Honey Badger Build... where to start?

I bought the following from the DIY Audio store today.


1 Mezmerize B1 Buffer 1 Universal Power Supply 1 Soft Start & Speaker Turn-On Delay / DC Protector Combo 1 The diyAB "Honey Badger" Class AB Power Amp - 150W/Channel

Not even sure if all these boards can be used together. Should I incorporate them all into one chasis, is the preamp ment to be standalone with it's own chasis power supply?

The more I read up on each, and all of the choices people have when building them, the more confusion arises. This is seems like it's going to get expensive pretty quickly ;) haha.

I plan to mostly use this amp with 8 ohm speakers, don't think I'll need the full 150 watts RMS per channel. Most likely just some decent 2 way speakers.

Do I really need 8 10ku filter caps and a massive 800va transformer with 45-0-45? Can I even use the universal power supply with this amp?

Are there any common alternatives to the chassis, maybe some asian sourced chassis at a reasonable price?

Thanks in advance for any tips from others who have had and found answers to the same questions.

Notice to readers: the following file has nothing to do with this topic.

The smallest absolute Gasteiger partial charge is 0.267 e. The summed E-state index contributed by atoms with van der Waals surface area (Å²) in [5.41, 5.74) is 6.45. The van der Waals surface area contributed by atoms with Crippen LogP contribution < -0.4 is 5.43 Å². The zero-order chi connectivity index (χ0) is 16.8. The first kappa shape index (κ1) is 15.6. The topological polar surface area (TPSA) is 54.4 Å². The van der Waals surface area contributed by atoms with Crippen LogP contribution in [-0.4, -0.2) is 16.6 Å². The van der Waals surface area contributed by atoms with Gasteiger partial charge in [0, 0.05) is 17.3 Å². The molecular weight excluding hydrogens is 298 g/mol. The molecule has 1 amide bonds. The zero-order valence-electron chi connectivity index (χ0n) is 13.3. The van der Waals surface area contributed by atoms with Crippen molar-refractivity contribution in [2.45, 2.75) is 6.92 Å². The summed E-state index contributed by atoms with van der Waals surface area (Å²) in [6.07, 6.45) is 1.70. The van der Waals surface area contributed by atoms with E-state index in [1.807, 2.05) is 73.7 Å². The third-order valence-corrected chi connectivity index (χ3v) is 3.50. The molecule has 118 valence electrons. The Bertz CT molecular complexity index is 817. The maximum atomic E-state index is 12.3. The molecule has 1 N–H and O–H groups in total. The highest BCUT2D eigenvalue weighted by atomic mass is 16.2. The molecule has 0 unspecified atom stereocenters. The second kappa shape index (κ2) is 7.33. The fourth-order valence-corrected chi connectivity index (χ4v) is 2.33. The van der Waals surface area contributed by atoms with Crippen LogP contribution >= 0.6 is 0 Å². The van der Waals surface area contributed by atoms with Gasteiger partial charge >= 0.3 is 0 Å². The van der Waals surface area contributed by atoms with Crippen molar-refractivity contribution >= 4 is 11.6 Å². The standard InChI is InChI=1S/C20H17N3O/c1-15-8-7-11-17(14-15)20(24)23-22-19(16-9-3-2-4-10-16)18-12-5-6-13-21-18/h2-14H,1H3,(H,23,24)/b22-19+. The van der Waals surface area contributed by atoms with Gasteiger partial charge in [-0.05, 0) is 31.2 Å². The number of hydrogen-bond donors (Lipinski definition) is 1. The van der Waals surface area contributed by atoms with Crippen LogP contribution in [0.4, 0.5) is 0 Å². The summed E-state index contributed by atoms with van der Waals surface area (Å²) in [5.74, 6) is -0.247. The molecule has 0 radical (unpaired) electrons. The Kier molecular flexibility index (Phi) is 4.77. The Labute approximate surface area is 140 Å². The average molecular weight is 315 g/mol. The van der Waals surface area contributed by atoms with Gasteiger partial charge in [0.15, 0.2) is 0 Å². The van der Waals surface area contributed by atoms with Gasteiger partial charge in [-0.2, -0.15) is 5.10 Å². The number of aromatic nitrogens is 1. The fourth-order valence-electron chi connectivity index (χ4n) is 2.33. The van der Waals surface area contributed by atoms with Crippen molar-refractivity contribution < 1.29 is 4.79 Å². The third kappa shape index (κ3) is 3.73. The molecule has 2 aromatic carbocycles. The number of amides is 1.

Regards,

Mike Drz
 
Hmm, still no responses from the experts. :confused: I'd suggest beginning with the Honey Badger build guide which should be good (AFAIK). You are right that the threads can be confusing with people discussing many aspects in excruciating (and conflicting) detail, but again, build guide should be good. Once you review that, you may want to ask more specific questions. I've never built a Honey Badger but have looked at the thread from time to time.
 
Thanks guys, I think I'll build the amp first and hold off on the parts for the power supply. I can use a lab supply for testing purposes, but I won't have a proper heatsink to really run the amp full out. I found some cheaper chassis' in the diy store, just have to see how much shipping to Canada is with taxes brokerage etc.
 
build well under way

I pretty much soldered all resistors to my PCB, a few questions I have.



There is a diode on the board that is labeled "D-BC" optional; there's no mention of it in the build guide or on the BOM?



For the bias heatsinks, where do you guys source the thin aluminum?